FORT WORTH — Only a couple of weeks are remaining in the public input sessions for the proposed 2014 bond program, and the Fort Worth City Council is shaking up the proposed list with additional ideas.With funding for public art taking heat in the community and on the council — and opinions ranging from eliminating the funding to leaving it alone — Councilman Danny Scarth is proposing a compromise. Scarth, who represents parts of east and north Fort Worth, is suggesting that public art funding be reduced from 2 percent to 1 percent of the capital projects, taking the funding from about $5.4 million to about $2.9 million in the 2014 bond program. In addition, he wants to take about half of the proposed funds for urban villages, transit-oriented development and enhanced community facility agreements to create a pool of about $18 million to be split evenly for projects among the council districts and the mayor, leaving $2 million for each. “That allows us to be able to give real tangible feedback to the people we have heard from,” Scarth said. Council members W.B. “Zim” Zimmerman, Dennis Shingleton, Gyna Bivens and Jungus Jordan said they would be in favor of reducing the amount of money dedicated to public art for this bond election and may be in favor of Scarth’s other proposal. Shingleton said he is “lukewarm” to Scarth’s idea, saying it is a “a new twist and not a bad idea.” However, council members Sal Espino, Joel Burns and Kelly Allen Gray and Mayor Betsy Price are opposed to reducing public art, and some had some concerns with Scarth’s other proposal. Burns questioned the equity of the $18 million plan. “When we start getting into these discretionary fund-type situations, there is going to be a problem in determining that equity going forward,” Burns said in a pre-council meeting. Price also has concerns about determining equity for the districts. Though she does not want to reduce funding for public art, Price does want to scrutinize the process. She said, for example, that the public art piece away from public view at the city’s secure Westside Water Treatment Plant was ill-planned. “That burns me. I hate that. It is great public art, it is a beautiful project. But the fact it is behind locked gates — wherever that came from, that is not a good decision,” Price said. Gray said she might be in favor of divvying up a fund among the districts, but would be willing to split a smaller pot, about $15 million, in order to keep public art funding intact. A 2001 ordinance requires that 2 percent of capital improvement programs go to public art projects. Shingleton said in Tuesday’s meeting that he would favor amending the ordinance just for the fiscal 2014 bond election, so that in future elections the discussion can be raised again. “I don’t want public art to suffer long term, based upon an M&C we can’t get overturned at some other time,” Shingleton said. Jordan recommended that the city staff add Scarth’s proposal to the remaining public input sessions, and Gray also wants to discuss it at the remaining meetings. But Joe Komisarz, assistant budget and management director, said it is important to keep the sessions consistent, so that people are getting the same information. The staff will take the proposal into account when they adjust the list to recommend to the council, Komisarz said. The public’s view About 28 percent of people have expressed unfavorable views of public art in data compiled by the city from public input sessions, emails and the Your Fort Worth input website as of Oct. 4, according to Komisarz, compared to 72 percent favorable. The data is not complete, with the city continuing to take public input until Nov. 5. The data also still has to be analyzed by the staff to remove potential duplicate opinions from individuals on the website. A suggestion from citizens on public art is to make it a separate proposition in the election. The other major categories, such as transportation and park improvements, received mostly favorable comments from on the website and at public meetings, with both the comments on park improvements and transportation projects at 95 percent favorable. Some additional recommendations from citizens were to increase funding for pedestrian and bike trails, add citywide Wi-Fi and some additional transportation, parks and library projects. There are two citywide public input sessions remaining. The first of 20 scheduled public meetings was in July. The website YourFortWorth.org is open for public input until Nov. 5. The staff will then review the public input data and present an amended list to the council. The council will have a planning workshop on Dec. 11 to finalize the project list. It will vote on the ordinance calling for a May bond election on Feb. 11.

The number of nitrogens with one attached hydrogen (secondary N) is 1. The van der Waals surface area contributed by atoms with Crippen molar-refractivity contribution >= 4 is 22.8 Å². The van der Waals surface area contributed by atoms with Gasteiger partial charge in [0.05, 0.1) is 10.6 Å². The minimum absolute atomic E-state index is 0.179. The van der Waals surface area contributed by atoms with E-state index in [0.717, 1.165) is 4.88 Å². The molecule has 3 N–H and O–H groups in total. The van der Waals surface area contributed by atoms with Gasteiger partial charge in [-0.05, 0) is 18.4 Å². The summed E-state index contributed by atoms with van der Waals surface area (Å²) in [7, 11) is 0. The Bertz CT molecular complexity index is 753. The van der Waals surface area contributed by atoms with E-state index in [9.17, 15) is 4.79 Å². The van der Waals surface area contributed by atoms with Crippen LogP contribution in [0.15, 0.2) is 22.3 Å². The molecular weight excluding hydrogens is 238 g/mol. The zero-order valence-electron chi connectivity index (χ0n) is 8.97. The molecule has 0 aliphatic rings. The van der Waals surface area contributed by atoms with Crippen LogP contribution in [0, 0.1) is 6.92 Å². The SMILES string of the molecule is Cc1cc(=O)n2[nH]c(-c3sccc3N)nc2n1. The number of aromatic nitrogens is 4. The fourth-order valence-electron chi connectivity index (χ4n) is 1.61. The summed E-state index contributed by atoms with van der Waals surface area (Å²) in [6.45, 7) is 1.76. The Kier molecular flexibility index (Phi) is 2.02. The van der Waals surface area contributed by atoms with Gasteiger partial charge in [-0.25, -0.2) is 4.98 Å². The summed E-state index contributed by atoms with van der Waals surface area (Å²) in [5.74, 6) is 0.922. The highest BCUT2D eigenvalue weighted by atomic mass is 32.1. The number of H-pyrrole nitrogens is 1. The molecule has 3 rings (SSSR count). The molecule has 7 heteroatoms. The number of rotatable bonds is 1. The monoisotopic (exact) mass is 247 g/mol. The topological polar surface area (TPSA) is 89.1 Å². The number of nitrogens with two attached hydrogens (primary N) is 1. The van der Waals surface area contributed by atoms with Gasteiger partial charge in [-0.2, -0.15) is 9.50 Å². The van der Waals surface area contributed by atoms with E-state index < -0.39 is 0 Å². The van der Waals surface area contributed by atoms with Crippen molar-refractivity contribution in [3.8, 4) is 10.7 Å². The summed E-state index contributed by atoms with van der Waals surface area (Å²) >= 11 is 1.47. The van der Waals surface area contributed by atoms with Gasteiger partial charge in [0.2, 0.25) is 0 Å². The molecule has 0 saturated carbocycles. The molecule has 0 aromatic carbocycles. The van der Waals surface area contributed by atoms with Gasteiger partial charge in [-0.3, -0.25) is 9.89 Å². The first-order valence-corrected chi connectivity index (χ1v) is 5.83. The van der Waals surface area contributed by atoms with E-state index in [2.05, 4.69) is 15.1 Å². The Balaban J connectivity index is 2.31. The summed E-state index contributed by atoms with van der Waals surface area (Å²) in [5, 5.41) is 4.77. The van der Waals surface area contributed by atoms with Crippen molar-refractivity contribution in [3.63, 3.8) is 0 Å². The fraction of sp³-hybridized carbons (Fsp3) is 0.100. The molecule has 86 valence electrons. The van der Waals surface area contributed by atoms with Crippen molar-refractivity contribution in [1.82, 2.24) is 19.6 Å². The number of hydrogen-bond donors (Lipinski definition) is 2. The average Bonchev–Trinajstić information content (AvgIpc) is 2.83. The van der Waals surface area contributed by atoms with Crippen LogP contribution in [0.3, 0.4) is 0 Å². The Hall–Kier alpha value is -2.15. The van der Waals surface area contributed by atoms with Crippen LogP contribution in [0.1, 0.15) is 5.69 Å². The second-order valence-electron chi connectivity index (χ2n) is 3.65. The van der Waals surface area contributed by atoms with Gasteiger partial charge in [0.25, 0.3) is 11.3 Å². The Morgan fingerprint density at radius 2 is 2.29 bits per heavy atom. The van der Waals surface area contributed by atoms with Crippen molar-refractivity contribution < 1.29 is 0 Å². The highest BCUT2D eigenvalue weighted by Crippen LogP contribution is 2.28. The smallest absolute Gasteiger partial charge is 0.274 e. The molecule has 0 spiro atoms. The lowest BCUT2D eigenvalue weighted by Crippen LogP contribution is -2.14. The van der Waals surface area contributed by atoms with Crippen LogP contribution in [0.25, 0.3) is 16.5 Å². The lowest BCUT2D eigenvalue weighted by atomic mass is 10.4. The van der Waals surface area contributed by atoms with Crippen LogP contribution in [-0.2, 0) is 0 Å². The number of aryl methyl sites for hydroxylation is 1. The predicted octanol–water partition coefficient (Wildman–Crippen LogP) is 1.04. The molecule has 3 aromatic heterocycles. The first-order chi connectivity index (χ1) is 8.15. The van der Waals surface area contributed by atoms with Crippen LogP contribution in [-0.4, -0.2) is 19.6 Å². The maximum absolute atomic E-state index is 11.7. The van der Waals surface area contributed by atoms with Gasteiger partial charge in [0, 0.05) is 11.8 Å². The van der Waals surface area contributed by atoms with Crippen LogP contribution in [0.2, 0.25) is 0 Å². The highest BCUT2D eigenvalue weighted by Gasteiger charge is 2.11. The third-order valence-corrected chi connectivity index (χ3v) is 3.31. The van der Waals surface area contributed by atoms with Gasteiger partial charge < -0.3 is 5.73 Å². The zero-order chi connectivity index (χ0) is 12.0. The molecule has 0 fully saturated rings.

Caty Hirst, 817-390-7984 Twitter, @CatyHirst